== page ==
Breakfast

Homemade Gingerbread Paleo Granola (Best I Ever Had)

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Making granola at home is a simple formula and easily adaptable. This seasonal version of homemade granola adds warm spices, maple syrup, and pecans to create flavor similar to gingerbread cookies. The sweet, crunchy granola makes a wholesome hurried breakfast or an energizing snack.

Homemade Gingerbread Paleo Granola- my favorite granola of all-time! Great for breakfast or a healthy snack.
Serving Size
1
Calories/Serving
260

Homemade Gingerbread Paleo Granola- my favorite granola of all-time! Great for breakfast or a healthy snack.



Usually I start making granola by breaking up the larger nuts. This mix uses almonds, pepitas, and pecans, so place those in a food processor and pulse a few times to break them into smaller pieces. Then mix in the seasonings. The cinnamon, ginger, and cloves give the granola that spicy gingerbread taste.

The deep amber notes of molasses also give the granola a warm depth of flavor. In a large bowl the molasses is microwaved with coconut oil, vanilla, and maple syrup for sweetness. All of the ingredients are then mixed together for a giant, sticky bowl of goodness.

granola ingredients
nuts

Spread the nut mixture out in an even layer on a parchment-lined baking sheet. Bake until the granola is golden brown, and then let it cool completely – it should be crisp and crunchy. Use your hands to break it up into smaller pieces and crumble. The granola will keep in an airtight container for up to a week, or in the refrigerator for up to two weeks.

homemade granola

By making granola at home, you know exactly what ingredients go into the mix. Therefore this granola is easily customizable – for example I think that dried cranberries or raisins would also work well in this recipe, if you care to add them. Such a simple recipe surprisingly packs in a lot of healthy fats and protein to keep you fuller for longer, so not only is it delicious, it’s nutritious. A win-win situation all around.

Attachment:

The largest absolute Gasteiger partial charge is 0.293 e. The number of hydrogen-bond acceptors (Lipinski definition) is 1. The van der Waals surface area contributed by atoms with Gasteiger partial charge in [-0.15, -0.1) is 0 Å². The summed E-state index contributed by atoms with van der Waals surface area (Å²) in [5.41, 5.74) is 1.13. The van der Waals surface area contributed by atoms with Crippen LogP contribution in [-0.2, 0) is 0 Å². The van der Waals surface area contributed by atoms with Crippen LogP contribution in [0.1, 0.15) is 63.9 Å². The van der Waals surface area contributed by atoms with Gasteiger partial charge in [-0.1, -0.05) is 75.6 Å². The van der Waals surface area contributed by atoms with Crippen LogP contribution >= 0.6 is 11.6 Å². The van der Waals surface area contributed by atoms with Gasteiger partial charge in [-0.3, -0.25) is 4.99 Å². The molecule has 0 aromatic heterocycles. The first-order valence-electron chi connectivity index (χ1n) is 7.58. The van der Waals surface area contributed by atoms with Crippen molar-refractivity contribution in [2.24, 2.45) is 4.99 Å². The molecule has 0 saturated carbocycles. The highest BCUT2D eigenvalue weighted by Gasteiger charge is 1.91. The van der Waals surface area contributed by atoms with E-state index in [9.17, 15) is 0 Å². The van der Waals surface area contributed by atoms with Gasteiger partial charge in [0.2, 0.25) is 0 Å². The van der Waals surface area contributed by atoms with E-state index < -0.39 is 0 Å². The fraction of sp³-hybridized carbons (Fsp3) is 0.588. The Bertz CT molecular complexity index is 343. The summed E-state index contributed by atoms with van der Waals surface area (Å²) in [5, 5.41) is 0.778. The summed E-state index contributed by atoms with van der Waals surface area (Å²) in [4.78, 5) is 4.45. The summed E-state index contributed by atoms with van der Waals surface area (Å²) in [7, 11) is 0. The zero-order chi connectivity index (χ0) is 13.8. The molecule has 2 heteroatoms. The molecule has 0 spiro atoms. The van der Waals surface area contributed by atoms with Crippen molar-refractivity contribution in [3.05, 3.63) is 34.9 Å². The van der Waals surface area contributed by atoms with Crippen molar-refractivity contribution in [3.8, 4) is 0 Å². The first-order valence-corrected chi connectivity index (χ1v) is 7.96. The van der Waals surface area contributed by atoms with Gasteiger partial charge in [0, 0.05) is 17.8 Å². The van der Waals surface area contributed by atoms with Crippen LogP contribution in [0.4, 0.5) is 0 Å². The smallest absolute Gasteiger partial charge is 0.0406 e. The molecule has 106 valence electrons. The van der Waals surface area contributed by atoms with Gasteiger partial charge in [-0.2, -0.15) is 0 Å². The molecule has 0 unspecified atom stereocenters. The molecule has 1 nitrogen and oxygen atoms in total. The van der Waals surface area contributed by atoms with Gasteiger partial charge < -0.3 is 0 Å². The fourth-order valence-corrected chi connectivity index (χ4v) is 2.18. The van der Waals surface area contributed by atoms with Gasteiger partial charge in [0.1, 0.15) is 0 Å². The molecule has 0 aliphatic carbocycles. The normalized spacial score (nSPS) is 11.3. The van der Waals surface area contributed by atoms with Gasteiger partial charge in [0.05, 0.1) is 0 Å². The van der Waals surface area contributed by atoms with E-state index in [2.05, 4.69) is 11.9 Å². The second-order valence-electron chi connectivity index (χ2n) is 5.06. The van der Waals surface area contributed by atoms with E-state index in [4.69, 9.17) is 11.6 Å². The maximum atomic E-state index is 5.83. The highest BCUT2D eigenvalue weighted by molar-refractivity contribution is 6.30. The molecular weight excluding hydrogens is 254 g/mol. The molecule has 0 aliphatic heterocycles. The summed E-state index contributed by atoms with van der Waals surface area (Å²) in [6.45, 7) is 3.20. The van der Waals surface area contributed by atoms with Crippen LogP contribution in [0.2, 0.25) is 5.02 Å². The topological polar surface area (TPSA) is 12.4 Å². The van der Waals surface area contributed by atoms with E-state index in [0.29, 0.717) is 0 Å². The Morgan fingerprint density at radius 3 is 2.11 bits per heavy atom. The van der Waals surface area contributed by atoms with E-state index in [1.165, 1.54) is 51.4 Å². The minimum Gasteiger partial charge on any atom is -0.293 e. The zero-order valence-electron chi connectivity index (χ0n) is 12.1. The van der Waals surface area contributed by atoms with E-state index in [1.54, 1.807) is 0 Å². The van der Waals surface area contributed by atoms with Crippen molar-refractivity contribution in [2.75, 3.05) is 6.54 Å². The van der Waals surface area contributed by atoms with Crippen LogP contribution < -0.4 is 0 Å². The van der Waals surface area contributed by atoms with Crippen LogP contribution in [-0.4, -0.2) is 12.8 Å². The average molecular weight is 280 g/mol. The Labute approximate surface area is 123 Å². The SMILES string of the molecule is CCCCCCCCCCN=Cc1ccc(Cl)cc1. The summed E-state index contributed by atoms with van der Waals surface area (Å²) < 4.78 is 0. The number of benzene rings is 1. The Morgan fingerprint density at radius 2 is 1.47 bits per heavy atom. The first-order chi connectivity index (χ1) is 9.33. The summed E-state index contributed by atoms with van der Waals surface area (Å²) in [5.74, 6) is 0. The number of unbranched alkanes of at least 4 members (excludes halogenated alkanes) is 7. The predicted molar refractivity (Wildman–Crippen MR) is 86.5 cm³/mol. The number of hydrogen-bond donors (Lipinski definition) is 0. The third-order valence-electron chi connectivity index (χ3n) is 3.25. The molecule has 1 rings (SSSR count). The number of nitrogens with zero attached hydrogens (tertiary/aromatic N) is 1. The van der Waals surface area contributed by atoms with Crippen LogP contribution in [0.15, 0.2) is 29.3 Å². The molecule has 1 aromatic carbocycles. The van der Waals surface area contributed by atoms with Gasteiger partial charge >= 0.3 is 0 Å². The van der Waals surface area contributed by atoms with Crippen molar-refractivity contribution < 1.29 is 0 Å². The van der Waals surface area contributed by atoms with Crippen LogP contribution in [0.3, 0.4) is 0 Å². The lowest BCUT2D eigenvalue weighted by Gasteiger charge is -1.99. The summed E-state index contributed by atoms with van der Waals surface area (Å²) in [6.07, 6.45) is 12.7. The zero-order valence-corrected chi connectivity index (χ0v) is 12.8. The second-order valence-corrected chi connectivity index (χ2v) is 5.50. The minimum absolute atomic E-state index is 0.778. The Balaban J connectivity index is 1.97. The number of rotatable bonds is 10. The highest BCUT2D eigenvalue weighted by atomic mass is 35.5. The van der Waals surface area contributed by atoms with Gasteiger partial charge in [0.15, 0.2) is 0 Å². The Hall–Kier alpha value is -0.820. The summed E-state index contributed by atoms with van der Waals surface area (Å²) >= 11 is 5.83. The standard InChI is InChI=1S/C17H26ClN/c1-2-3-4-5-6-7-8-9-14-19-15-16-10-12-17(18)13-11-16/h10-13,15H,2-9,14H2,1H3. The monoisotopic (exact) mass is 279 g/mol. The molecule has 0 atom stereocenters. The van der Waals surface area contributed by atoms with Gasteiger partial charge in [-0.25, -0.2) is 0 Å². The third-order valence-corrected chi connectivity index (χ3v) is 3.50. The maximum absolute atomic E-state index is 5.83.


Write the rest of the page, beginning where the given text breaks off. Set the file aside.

nut granola


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Ingredients

    • 1 cup almonds
    • 1 cup pecans
    • 2/3 cup pepitas
    • 1/2 cup coconut flakes
    • 1 tsp cinnamon
    • 1/2 tsp ground ginger
    • 1/2 tsp salt
    • Pinch of ground cloves
    • 1/3 cup maple syrup
    • 1/4 cup coconut oil
    • 2 tbsp molasses
    • 1 tsp vanilla extract

Directions

  1. Preheat the oven to 300 degrees F. Line a baking sheet with parchment paper. Add the almonds, pecans, and pepitas into a food processor and pulse to break the mixture into smaller pieces.
  2. In a large microwave-safe bowl, melt the maple syrup, coconut oil, molasses, and vanilla together for 45 seconds. Remove from the microwave, add in the nut mixture from the food processor, and stir gently. Add the cinnamon, ginger, salt, and cloves. Stir well to combine.
  3. Transfer the granola mixture to the lined baking sheet and spread it out in an even layer. Bake for 20-25 minutes until golden. Remove from the oven and let cool completely. Break into chunks and store in an airtight container or resealable bag for up to a week.

Servings

Serving Size

1

Servings/Recipe

12

Nutrition Information

Calories

260

Carbohydrates

14.2 g

Fat

22 g

Sugar

9 g

Protein

5.5 g

Fiber

3.4 g

Calories 260 kcal
Potassium 262 mg
Vitamin A 0.3 µg
Vitamin C 0.3 mg
Folic Acid (B9) 11.1 µg
Sodium 101.9 mg

Print Recipe

  1. Maybe I am missing something, I have read and re-read the recipe and still I can’t find it!! lol, the list of ingredients call for a 1/2 C coconut flakes, but nowhere in the recipe does it say when to add them. I will assume you add them when you combine the wet ingredients to the dry ingredients.

    • I noticed the same thing about the coconut flakes I just added them when I put the nuts and liquids together with the spices. Seen that before in recipes and it just kind of leave you hanging lol

  2. Hey, I’m new new to paleo, and really love some of your recipes. But I have a question about molasses (black treacle in the UK), is it really paleo?…I have read up, and I seems to have some nutritional value, but paleo? I’m hoping there is an argument for it, because I really want to try this :))). On a side note, honey or fresh fruit are the only things I use to sweeten things in my diet.

  3. I love this, and all of your recipe’s, but my granola always turns out oily. I have cut back on the coconut oil, and even baked it a bit longer but hasn’t made a difference. It is crispy and crunchy but always way too much oil in the bottom of the container and on fingers when having a quick snack.

  4. Made this last week and used it as snacks on a cross the southwest road trip! Helped me stay on plan! Everyone loved it! Going to make it again tomorrow. Thank you!

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